If you detect the scent of smoke near Indian along the Seward Highway this season, don’t dial 911. Instead, slow down and watch for the red-roofed building near Mile 103. That’s where you’ll find the Turnagain Arm Pit BBQ, one of Alaska’s newest roadside eateries.
Depending on your sense of humor, the “Arm Pit” portion of the name may be either amusing or off-putting. If you fall into the second group, it may help to reframe it. Think of the Arm Pit as a casual spot for some smoky pit-style barbecue, in a scenic location along the Turnagain Arm of the Cook Inlet. I’ll wager the Arm Pit has the best view of any BBQ shop in Alaska or the Lower 48. During nice weather, you can enjoy your meal on the large, outside deck, taking in the views of the Chugach Mountains behind the shop and the vista of the Kenai range across the inlet.
I’d heard the Arm Pit BBQ described as Texas style, so I walked in with preconceived expectations about the menu. One glance dispelled Texas as the point of origin for the restaurant. Nary a beef rib to be found, and a Texas BBQ joint would not have pulled pork featured at the top of the menu. Giving top billing to pork is no longer considered a hanging offense in Texas, but the Arm Pit’s signature item would raise eyebrows in Longhorn country. The “Boar Tide” is a pulled pork sandwich topped with a plank of bacon. While it sounds yummy, a pitmaster serving it in Texas would likely be labeled a traitor and promptly deported from the Lone Star state.
Meat at the Turnagain Arm Pit is smoked low and slow, a technique required for good barbeque. Beyond that, it is a bit difficult to pigeonhole the regional style. There are elements reminiscent of both Memphis and K.C. BBQ styles, brisket that has roots in Texas, and even some hints of Carolina ‘cue, too, with mustard sauce offered on the side. I decided to toss the geography lesson out the window. I’ve simply dubbed the Arm Pit as having “pan-Southern” barbecue.
Offerings include racks or half-racks of pork ribs, either as lean, tender baby backs or as the meatier St. Louis style. Heed the sign posted on the wall that proclaims, “Life is too short for a half rack.” My dry rubbed St. Louis ribs were juicy and had the rosy pink ring indicative of slow smoking. They came with a small cup of vinegar punched tomato-based barbeque sauce but it stayed on the side. Good ribs don’t need sauce.
Sandwiches feature pulled pork or beef brisket, with the option to have the beef sliced or chopped. Classic BBQ calls for sliced brisket — chopping seems blasphemous to those who think a well-smoked brisket should be kept intact. The bark on my sliced brisket was tasty, highlighting the flavorful spice rub used prior to smoking. Unfortunately, the beef itself was somewhat dry. Adding the sauce helped a bit but it couldn’t compensate for the overdone texture of the meat. Brisket can be finicky and dries out easily, so perhaps this particular piece was just an outlier.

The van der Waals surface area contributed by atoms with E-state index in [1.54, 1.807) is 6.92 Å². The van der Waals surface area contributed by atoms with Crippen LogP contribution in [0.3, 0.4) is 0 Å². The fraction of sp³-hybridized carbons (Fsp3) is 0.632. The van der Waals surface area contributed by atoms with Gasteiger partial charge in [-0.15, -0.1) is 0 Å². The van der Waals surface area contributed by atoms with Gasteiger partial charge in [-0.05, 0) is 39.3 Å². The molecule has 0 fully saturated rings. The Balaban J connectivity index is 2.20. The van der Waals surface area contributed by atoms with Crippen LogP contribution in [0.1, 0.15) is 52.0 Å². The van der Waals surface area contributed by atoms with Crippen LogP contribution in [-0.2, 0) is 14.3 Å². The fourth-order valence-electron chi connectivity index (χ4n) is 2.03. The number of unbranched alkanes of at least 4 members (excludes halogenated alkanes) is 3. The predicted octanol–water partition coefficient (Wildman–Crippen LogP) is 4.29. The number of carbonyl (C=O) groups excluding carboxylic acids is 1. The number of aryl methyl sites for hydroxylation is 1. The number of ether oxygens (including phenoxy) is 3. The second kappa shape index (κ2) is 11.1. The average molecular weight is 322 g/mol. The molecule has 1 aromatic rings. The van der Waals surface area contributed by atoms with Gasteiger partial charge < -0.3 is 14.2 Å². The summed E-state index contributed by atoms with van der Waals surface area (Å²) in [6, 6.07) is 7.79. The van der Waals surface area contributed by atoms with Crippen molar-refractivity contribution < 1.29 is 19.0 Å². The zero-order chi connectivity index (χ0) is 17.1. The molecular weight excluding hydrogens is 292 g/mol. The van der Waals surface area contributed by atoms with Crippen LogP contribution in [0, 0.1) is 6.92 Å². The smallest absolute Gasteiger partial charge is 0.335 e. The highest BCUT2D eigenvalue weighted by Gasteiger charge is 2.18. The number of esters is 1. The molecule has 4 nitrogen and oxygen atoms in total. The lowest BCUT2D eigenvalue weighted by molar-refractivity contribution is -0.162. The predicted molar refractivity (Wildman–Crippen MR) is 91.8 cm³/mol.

By contrast, my pulled pork sandwich was juicy, tender, and piled high on the bun. The moist meat carried smoke mixed with the flavor of “Turnagain Silt,” the name bestowed on the signature dry rub used on Arm Pit pork. While flavorful, to my taste the sandwich lacked a touch of salt. When I couldn’t find any with the other condiments I asked at the counter, resulting in a stern look from the staffer. Had I broken an unwritten rule, was further seasoning of the food not allowed? She returned a few minutes later bearing a kitchen-size shaker. A few sprinkles of coarse salt and my sandwich was good to go. It came with two small cups of sauce, one a thin, vinegary tomato-based sauce and the other a thicker mustard sauce that was reminiscent of South Carolina. My sandwich needed neither — the meat stood on its own.
Rib platters and sandwiches automatically come with cups of beans and cole slaw on the side. I expected the beans to be savory, and found instead that they were a sweet, sticky style with small bits of chopped meat mixed in with several different types of shell beans. The long shreds of crunchy slaw seemed naked at the first bite. I capped the cup, shook it upside down, and redistributed the very light, sweet vinaigrette dressing throughout the slaw. It provided a refreshing compliment to the richness of the pork.
Several varieties of large side dishes are available a la carte, including sweet potato fries, hush puppies, fried okra, and large containers of the baked beans and cole slaw. Currently all meats are served as individual portions with beans and slaw, so the larger side portions are a bit redundant — except for extremely hearty eaters. Once the restaurant begins serving meat family-style, by the pound, then I think they’ll sell more of the alternate accompaniments.
Current beverage offerings include canned sodas and southern sweet tea. Rumor has it that the shop is in the process of acquiring a license to sell beer and wine. If that happens, it will be a nice addition for the restaurant. Sweet tea goes well with barbecue, but it can’t compare to a cold beer – preferably Alaskan – on a hot summer day.
Turnagain Arm Pit BBQ
Mile Post 103.5 on the Seward Highway
(Approximately 20 miles south of Anchorage)
Jack Goodsell and Todd Marcum are the pitmasters behind the Turnagain Arm Pit. After retiring from a career in respiratory therapy, Jack and his longtime friend, Chef Todd, decided to open a restaurant. Jack traveled to Illinois where he honed his BBQ techniques at Mike Mills’ 17th Street BBQ in Murphysboro. Todd is originally from Fort Worth. He acquired some barbeque skills in Texas before venturing to France where he spent several years learning to cook using classical techniques. (Ah, the French — perhaps that’s the reason there are no salt cellars on the tables … ) Todd also spent time in the kitchen of the Seattle Sheraton Hotel and helped open the Seaview Cafe and Bar in Hope, Alaska.